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Why robotics and artificial intelligence will be bigger than the discovery of the New World | Column
Kiwibot, a robotic delivery service, goes through a test run in downtown Miami on Tuesday June 1, 2021.
Kiwibot, a robotic delivery service, goes through a test run in downtown Miami on Tuesday June 1, 2021. [ SUSAN STOCKER | South Florida ]
Published Sep. 12

Having spent more than 25 years working with industry partners to educate and prepare the future workforce, it is not surprising to see that Florida has experienced growth in the technology sector.

Jeffrey D. Senese, president of Saint Leo University
Jeffrey D. Senese, president of Saint Leo University

Across the nation, the U.S. Bureau of Labor Statistics estimates that computer and information technology occupations are projected to grow 11 percent from 2019 to 2029, much faster than the average for all occupations. Additionally, demand for skilled professionals in robotics and artificial intelligence is growing. The World Economic Forum estimates that while 85 million jobs will be displaced, 97 million new jobs will be created across 26 countries by 2025 due to the growth of artificial intelligence technology.

From my conversations with industry leaders to the research and data I’ve studied, all signs lead me to believe that robotics and artificial intelligence will be a significant economic driver, surpassing the impact of Christopher Columbus’ exploration of the New World in 1492.

While Columbus used sophisticated technology that was highly advanced for his time, he was still required to convince Queen Isabella that his trip and tools had value. His technology included the compass, maps, and charts that helped him navigate what many considered a nearly unthinkable journey.

Today, few in our modern world need to be convinced that computing and other advanced technologies, including robotics and artificial intelligence, have value.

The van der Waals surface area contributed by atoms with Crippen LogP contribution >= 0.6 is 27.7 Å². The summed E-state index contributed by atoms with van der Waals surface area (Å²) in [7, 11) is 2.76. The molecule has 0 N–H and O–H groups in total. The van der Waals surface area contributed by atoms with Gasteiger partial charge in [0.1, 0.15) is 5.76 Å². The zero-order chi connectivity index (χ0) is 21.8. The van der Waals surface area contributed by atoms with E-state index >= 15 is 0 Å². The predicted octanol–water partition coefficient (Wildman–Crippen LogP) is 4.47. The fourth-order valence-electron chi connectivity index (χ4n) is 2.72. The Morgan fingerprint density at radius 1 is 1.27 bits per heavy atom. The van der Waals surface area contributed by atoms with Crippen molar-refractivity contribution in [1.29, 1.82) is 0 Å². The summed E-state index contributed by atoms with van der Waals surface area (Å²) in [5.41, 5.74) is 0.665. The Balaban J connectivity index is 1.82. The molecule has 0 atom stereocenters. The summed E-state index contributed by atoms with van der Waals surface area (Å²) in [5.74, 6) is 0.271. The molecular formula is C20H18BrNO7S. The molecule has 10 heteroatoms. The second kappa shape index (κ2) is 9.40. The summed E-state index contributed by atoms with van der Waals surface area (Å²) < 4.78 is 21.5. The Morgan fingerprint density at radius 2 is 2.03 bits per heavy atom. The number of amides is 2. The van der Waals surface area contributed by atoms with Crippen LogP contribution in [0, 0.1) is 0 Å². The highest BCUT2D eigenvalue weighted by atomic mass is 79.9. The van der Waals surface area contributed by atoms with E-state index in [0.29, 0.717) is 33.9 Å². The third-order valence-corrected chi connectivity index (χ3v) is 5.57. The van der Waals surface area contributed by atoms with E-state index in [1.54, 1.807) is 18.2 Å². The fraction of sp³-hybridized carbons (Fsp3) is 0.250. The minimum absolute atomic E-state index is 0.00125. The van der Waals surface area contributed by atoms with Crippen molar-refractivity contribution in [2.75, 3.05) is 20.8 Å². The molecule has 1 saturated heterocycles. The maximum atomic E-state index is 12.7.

While certainly some people fear technology will impact us negatively with the loss of jobs or human touch, others see technologies like robotic surgery or manufacturing as protections that can help heal people faster or make work more effective. Today, robots are largely sophisticated tools that are as amazing and mindboggling as the compass and quadrant were in Columbus’ time.

While Columbus’ trip changed the world, it took hundreds of years for its impact to be understood and capitalized upon. Robotics, as a field of practice and study, rapidly will change the future for graduates, and all of us, with new technologies being employed each year.

The idea of a robot may bring to mind images of Commander Data from Star Trek, or more frighteningly, the robots featured in The Terminator, but the field of robotics is much broader than those perceptions.

According to the Institute of Electrical and Electronics Engineers, there are many types of robots — from those in aerospace, to consumer products, disaster response, drones, autonomous vehicles, and exoskeletons, to industrial robots, and medical robots, among others. In 2019, an article in Oxford Economics revealed that the number of robots in use worldwide multiplied three-fold over the past two decades, to 2.25 million. In many cases, robots are simply machines that are programmed to perform tasks or take actions. They are able to do things in anticipation of needs, based on artificial intelligence coding.

A final point to consider is the impact on the economy. After Columbus’ journey, trade between nations became prevalent and a new economic system was born. Likewise, demand for robotics and artificial intelligence technology will grow and create new efficiencies. PriceWaterhouseCooper’s Global Artificial Intelligence Study predicts that by 2030, growth of artificial intelligence will lead to an estimated $15.7 trillion, or 26 percent increase, in global gross domestic product.

Demand for robotics engineers and technicians also will grow, given the need for designing and maintaining robots. There also will be strong demand for application developers for robotic systems and solutions. So, while some fear that robots and artificial intelligence will take away jobs from humans, they will create many more jobs and careers.

With what I now know today, if I could go back and change my college major, I would select robotics. There are many opportunities in this growing field. It is multidisciplinary, creative, impactful, and would allow me to innovate. It is and will be the next big discovery in our world.

Jeffrey D. Senese, PhD, is the president of Saint Leo University, a private, nonprofit Catholic university based in Pasco County, FL. Saint Leo is the largest Benedictine Catholic university in the world, educating more than 18,000 students each year. This fall, the university is launching a bachelor’s degree in robotics and artificial intelligence and opening a new college dedicated to the growing field.